GSSAThe 1820 Settler Correspondence
 as preserved in the National Archives, Kew
 and edited by Sue Mackay

1820 Settler Correspondence before emigration

ALL the 1819 correspondence from CO48/41 through CO48/46 has been transcribed whether or not the writers emigrated to the Cape. Those written by people who did become settlers, as listed in "The Settler Handbook" by M.D. Nash (Chameleon Press 1987), are labelled 1820 Settler and the names of actual settlers in the text appear in red.

BULL, Philip

National Archives, Kew CO48/41, 293

No.25 King Street

Surry Square

31st July 1819

Sir,

I have the honour to beg you may be pleased to furnish me with the circular making known particulars requisite for persons wishing to colonise to the Cape of Good Hope.

I have the honour to be Sir

Your most obedient humble servant

Philip BULL

 

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National Archives, Kew CO48/41, 297/298

No.25 King Street

Surry Square

2nd August 1819

Sir,

In conformity with the second clause of the circular letter detailing particulars under which persons will be permitted proceeding to the Cape of Good Hope, I beg leave most respectfully to solicit permission to proceed thither to settle under the direction of some person who may be applying for the number of individuals stated in the circular. I have a small capital at my disposition which altho' sufficient to establish myself is not for ten individuals. I therefore trust you may be pleased to grant my application, particularly as I am entitled to some small degree of favor having served His Majesty for a period of seven years on Foreign Service as a storekeeper in the Comm't Dep't, and being lately discharged on account of a reduction without any allowance further than a small gratuity I have to hope the same will be taken into your consideration. For a character I have to refer to Mr. Secretary HARRISON, Treasury Chambers, who I am persuaded will say everything possible to my advantage.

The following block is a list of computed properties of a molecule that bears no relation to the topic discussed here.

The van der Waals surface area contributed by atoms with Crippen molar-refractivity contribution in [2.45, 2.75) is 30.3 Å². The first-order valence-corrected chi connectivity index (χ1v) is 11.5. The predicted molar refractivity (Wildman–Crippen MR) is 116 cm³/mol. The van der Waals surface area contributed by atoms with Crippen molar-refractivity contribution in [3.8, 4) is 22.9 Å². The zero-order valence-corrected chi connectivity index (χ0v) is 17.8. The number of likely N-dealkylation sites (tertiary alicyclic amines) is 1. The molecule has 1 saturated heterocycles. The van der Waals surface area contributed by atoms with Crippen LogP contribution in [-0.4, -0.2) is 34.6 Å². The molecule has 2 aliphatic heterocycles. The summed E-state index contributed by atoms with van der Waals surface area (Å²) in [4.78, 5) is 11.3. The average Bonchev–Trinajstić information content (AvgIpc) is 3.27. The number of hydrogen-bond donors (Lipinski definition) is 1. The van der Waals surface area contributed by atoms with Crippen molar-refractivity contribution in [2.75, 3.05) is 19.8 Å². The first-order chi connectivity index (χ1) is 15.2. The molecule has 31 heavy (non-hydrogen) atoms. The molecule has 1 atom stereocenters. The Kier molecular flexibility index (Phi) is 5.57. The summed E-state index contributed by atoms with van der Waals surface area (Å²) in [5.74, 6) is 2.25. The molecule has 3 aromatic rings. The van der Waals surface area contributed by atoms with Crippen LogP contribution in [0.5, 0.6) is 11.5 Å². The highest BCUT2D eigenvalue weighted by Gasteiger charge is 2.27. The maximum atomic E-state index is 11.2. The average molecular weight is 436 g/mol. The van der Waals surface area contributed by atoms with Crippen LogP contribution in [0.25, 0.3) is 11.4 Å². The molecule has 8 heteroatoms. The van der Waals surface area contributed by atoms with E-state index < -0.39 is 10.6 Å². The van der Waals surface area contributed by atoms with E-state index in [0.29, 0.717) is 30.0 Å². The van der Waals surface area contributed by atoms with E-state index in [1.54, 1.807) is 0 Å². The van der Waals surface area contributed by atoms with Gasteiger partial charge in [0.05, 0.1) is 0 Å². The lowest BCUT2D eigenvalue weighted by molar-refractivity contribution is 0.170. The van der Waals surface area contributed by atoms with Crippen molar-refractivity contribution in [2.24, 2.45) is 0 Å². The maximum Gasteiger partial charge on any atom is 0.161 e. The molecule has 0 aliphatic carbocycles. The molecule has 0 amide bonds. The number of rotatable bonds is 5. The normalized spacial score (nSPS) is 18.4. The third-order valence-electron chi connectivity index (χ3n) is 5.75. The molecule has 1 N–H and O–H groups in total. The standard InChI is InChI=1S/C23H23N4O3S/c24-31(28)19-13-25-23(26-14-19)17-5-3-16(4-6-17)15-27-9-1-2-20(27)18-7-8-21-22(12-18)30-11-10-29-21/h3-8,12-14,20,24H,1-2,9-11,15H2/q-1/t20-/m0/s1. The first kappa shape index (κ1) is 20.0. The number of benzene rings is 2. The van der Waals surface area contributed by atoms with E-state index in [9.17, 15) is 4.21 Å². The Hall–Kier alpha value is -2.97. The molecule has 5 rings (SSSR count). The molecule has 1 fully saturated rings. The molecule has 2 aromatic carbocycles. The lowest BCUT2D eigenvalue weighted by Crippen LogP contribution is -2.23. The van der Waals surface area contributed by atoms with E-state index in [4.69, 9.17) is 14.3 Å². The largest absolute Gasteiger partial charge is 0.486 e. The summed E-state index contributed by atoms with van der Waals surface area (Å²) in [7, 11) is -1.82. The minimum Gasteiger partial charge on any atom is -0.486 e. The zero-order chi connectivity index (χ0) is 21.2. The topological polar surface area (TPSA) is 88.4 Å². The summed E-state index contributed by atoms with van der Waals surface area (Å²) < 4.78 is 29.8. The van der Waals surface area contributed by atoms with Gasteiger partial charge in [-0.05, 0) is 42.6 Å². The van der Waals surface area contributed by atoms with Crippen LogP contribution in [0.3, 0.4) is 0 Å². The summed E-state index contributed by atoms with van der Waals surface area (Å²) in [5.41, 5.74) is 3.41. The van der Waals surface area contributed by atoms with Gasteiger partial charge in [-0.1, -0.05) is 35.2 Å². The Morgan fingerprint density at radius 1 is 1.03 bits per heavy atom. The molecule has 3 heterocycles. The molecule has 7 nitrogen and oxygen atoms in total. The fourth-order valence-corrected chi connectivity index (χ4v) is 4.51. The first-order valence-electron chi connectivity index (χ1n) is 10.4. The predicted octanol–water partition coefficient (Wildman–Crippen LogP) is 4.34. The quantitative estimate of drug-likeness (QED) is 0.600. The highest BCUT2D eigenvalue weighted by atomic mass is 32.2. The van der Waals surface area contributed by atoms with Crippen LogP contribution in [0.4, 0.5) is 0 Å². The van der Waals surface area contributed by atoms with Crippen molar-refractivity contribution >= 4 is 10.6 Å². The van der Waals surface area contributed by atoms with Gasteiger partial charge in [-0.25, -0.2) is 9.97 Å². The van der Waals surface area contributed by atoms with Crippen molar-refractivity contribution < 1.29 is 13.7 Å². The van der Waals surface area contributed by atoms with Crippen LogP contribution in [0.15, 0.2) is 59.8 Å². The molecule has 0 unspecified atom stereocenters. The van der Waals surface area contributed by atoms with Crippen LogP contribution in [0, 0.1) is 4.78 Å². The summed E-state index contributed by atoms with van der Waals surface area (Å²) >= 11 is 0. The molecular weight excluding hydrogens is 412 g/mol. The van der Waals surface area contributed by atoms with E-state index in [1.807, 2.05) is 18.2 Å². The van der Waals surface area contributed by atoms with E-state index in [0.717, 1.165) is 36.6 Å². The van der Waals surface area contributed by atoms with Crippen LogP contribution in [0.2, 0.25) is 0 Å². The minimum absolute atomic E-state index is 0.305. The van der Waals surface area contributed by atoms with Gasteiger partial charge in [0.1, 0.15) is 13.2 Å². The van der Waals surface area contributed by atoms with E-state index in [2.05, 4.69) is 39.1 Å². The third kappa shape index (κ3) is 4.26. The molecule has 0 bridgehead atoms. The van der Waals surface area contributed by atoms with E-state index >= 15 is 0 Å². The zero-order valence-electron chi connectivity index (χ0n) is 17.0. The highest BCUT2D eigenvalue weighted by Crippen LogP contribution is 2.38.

I am about 23 years of age and unmarried & in my youth was brought up a little to agriculture and farming therefore I should not proceed out an utter stranger to what it would be necessary for me to live by.

I have the honour to be your most obedient humble servant

Philip BULL

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